Europe

The Lysefjorden and Sensational Stavanger – Last Day Cruising Norway

Saturday, September 7

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The Kjeragbolten

You may not know the Preikestolen and Kjeragbolten by name, but if you have ever seen a tourist brochure for Norway, you will immediately recognize these stunning natural wonders. Today we would be traveling by two of the most photographed overlooks in Scandinavia.

This morning I slept a little later, but I went out on the balcony to observe views of the Gandsfjorden as we cruised towards the city of Stavanger. A little after 11 a.m., I grabbed some lunch and ice cream in the pizza café on the top deck of the Crown Princess as we approached the port.

Upon arrival in Stavanger, my brother and I walked down the port to a boat tour that we had pre-booked. All visitors to Stavanger shouldn’t miss cruising down the Lysefjorden.

Our three-hour boat ride left Stavanger to sail down this dramatic fjord, considered one of the most majestic in all of Norway. Pre-recorded narration in Norwegian and English provided fascinating insights into the scenery during the cruise. Along the way, we passed by many islands and went under the 3,200-foot-long Stavanger City Bridge – a magnificent one-tower, cable bridge.

At the entrance of the Lysefjorden, we could easily distinguish from the landscape how the fjord was carved by Ice Age glaciers that had retreated. We gazed up at some magnificent cliffs and scenery towering above us. Steep sheer walls and craggy mountains seem to stretch forever along the side of fjord. We also passed several dazzling waterfalls, one that we actually approached so closely that it sprayed the front of our bow.

The Stavanger

The Stavanger City Bridge

The fjord

Approaching the Lysefjorden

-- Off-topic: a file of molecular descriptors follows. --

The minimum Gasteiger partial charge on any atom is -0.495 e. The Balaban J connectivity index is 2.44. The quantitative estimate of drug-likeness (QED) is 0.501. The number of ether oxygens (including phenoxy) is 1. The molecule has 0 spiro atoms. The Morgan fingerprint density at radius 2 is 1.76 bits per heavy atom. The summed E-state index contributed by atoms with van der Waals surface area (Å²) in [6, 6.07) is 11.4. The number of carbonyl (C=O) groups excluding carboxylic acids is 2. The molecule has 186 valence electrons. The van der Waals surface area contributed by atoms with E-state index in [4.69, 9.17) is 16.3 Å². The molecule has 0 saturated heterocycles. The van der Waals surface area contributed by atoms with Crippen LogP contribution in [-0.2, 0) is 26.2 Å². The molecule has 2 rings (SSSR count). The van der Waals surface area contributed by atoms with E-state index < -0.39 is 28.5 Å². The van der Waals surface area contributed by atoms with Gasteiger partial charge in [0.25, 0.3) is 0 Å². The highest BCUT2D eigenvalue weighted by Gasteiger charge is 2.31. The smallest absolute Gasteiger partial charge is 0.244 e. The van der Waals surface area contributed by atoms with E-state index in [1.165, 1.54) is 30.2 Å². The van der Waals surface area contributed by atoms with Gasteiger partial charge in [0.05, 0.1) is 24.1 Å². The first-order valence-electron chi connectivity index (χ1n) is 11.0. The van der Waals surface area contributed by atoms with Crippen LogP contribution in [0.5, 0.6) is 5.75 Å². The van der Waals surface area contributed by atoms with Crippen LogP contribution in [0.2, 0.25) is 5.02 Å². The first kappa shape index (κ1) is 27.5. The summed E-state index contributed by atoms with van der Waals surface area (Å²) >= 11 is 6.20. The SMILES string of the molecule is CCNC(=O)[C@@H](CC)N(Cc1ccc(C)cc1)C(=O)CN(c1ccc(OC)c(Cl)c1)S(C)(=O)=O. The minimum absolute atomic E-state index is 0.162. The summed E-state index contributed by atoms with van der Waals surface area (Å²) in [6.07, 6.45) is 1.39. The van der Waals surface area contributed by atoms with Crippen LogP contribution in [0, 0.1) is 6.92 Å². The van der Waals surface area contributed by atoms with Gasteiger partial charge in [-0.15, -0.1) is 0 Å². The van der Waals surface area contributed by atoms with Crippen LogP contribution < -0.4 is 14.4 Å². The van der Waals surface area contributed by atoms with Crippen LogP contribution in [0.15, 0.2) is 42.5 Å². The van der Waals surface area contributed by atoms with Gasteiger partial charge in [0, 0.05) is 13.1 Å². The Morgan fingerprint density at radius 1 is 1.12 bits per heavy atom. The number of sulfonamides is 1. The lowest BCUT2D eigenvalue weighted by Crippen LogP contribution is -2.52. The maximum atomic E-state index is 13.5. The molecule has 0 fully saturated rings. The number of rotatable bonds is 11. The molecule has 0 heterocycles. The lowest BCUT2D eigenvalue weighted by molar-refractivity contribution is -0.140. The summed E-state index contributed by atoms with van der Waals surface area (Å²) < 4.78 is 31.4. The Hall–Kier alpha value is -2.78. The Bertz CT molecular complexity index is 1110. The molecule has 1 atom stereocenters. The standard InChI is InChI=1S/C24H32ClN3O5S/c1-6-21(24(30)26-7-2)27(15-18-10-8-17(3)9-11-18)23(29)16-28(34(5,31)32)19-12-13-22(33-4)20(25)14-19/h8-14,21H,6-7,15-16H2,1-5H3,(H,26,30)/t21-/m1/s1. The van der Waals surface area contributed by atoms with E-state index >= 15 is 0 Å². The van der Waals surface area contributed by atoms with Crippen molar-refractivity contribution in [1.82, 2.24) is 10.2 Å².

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The highlight for me was seeing the Preikestolen – a rock formation that resembles a Pulpit Rock – rising more than 1,980 feet above us. Using my 300 mm lens, I could see people walking out on the edge and laying on their stomachs to look over the side. It’s an astonishing sight since the cliff is about 250 feet higher than the spire at the top of Chicago’s Willis Tower (formerly Sears Tower).

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The Preikestolen

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Closeup of the Preikestolen

Opposite the Preikestolen is the famous Kjeragbolten – the astonishing Kjerag boulder – that seems dangerously trapped between two cliffs several hundred feet above the Lysefjorden. You have probably seen photos of people daring to stand on the fear-inducing boulder. One day it will plummet to the fjord below – hopefully with no spectators posing for selfies on it!

Throughout the cruise we saw several eagles, a few mountain goats, seals and orcas. We also stopped for Norwegian pastries and coffee at an island restaurant on our return through the Gandsfjorden. I highly recommend this engaging 35-mile tour down the Lysefjorden.